Dick Bennett will coach for rest of this season

The worst-kept secret in the Northwest will become official Tuesday when Tony Bennett will replace his father, Dick, as the head coach at Washington State, a source close to the situation told ESPN.com Monday night.

Tony Bennett, who played for his father at Wisconsin-Green Bay, was named associate head coach a year ago. That's when a succession plan was put in writing in Pullman for Bennett to replace his father. Tony Bennett doesn't have a new contract but is expected to receive one, likely in the five-year range.

The source said Dick Bennett will coach the final two regular-season games at Arizona and Arizona State and in the Pac-10 tournament. Washington State (11-14, 4-12) is unlikely to reach the postseason, even with the newly formatted NIT saying it will take teams under .500.

Washington State finished seventh and sixth in the Pac-10 in Bennett's first two seasons. The Cougars pulled off significant wins under Bennett, such as their sweep of Washington this season, a win at Arizona last season and a sweep of UCLA and USC on the road in 2003-04 -- victories that didn't occur regularly for the Cougs.

Washington State has been offensively challenged this season, but defense has been a stalwart of the Cougars. Washington State allowed Stanford only 39 points and Cal 43 in home games last week. The problem: The Cougars scored only 37 and 41, respectively.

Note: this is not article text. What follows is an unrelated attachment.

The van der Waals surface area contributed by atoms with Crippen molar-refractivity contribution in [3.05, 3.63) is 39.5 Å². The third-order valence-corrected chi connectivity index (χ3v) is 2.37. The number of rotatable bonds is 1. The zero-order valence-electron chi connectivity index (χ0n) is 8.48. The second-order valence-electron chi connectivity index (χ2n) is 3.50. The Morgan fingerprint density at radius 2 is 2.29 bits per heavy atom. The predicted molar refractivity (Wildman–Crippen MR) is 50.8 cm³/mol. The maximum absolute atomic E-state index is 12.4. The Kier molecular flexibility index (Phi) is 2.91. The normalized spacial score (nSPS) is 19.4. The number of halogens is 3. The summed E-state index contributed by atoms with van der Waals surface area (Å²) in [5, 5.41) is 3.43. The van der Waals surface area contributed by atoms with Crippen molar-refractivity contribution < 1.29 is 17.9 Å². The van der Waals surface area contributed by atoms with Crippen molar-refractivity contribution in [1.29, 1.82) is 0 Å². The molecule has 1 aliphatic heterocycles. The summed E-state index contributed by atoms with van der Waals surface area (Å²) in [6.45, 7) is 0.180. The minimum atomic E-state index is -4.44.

Washington State had to go eight games without point guard Derrick Low, who was out with a broken foot.

This will be Tony Bennett's first head coaching job. Bennett turns 37 in June; his father will retire at 62. Dick Bennett turns 63 in April.

Pat Knight is the head coach designate at Texas Tech and will take over whenever his father, Bob, retires. The same plan is in place at Oklahoma State, where Sean Sutton will replace Eddie Sutton when he retires.

Tony Bennett is expected to let the Cougars play with a bit more offensive freedom, although he intends to run the same defense.

Andy Katz is a senior writer at ESPN.com.